New Mexico pulls plug on missing and murdered Indigenous people task force

Gov. Michelle Lujan Grisham’s administration has quietly ended a state task force created to find solutions to a crisis of missing and murdered Indigenous people. The group hasn’t met since May, a few months after several members publicly opposed Lujan Grisham’s nomination of former San Ildefonso Pueblo Gov. James Mountain to lead the Indian Affairs Department, which housed the task force. “We were really making some great headway,” said Cheryl Yazzie (Diné), one of several task force members who believes the group’s work had just begun. “We just seem to have kind of stalled, ran out of gas.”

A department spokesperson did not answer a question Monday about whether Mountain had communicated with the group about its future. Two task force members New Mexico In Depth spoke with in the past week said they hadn’t heard anything.

Native advocates for missing and murdered Indigenous people denounce Lujan Grisham’s appointment to lead Indian Affairs

Gov. Michelle Lujan Grisham’s appointment of a former San Ildefonso Pueblo governor to lead the state’s Indian Affairs Department could be in peril as members of the state’s Missing and Murdered Indigenous Women and Relatives Task Force, and a Navajo state senator, say they will fight his nomination.The appointment of James R. Mountain to head an agency tasked with addressing violence against Native American women despite a rape charge against him 15 years ago, later dismissed, provoked outrage and sometimes tearful reactions from members during a task force meeting on Wednesday. The task force is one of four initiatives prominently highlighted on the agency’s website. 

Two members were considering resigning from the task force if Mountain is confirmed, they said, and other members supported seeking a meeting with Lujan Grisham to protest Mountain’s nomination.“Our governor of the state needs to know that we are not OK with this,” Nambé Pueblo victim/legal advocate Chastity Sandoval said.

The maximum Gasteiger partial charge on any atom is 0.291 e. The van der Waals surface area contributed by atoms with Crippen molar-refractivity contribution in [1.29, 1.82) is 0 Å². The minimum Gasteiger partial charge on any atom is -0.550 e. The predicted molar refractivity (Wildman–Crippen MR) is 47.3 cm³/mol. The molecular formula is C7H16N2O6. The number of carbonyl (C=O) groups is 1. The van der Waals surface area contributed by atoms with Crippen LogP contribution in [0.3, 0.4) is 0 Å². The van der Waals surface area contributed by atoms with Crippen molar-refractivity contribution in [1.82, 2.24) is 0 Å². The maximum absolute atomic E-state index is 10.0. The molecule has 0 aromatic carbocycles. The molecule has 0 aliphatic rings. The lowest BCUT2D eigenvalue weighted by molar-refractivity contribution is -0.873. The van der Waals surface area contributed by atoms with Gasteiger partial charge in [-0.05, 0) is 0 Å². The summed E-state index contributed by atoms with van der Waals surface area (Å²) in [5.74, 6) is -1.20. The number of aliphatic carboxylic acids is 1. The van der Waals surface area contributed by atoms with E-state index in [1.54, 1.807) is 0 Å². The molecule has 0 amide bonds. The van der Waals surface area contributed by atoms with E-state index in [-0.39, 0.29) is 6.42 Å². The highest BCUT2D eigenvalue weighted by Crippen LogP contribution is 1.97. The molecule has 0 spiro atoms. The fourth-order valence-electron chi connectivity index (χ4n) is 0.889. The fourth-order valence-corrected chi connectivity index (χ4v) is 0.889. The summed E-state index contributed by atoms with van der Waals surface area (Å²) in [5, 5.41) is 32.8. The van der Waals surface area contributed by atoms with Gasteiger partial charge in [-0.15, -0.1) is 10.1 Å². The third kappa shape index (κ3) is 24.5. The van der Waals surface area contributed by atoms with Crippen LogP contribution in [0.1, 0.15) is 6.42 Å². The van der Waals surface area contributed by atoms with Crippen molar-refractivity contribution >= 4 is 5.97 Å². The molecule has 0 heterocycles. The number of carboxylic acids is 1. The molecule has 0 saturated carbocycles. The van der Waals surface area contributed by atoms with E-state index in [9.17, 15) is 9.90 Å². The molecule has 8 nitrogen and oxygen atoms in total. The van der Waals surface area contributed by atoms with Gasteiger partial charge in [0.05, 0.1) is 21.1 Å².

On Thursday, Lujan Grisham’s Director of Communications Maddy Hayden said the governor does not intend to withdraw Mountain’s nomination. 

“We hope that those who are leveling these concerns would respect the judicial process and acknowledge the results,” Hayden wrote over email. Mountain’s appointment, announced by the governor on Feb. 3, must be confirmed by the state Senate while in session. The 2023 legislative session ends in three weeks, on March 18.  

Navajo Nation Council Delegate Amber Kanazbah Crotty said the task force committed to create a safe space for sexual assault survivors and build trust with families of missing and murdered Indigenous people, and expressed dismay over the nomination.“I understand that we don’t have control over that decision, but what control we have is how we create a safe space in this task force and how we want to move forward to the work for the families,” Crotty said.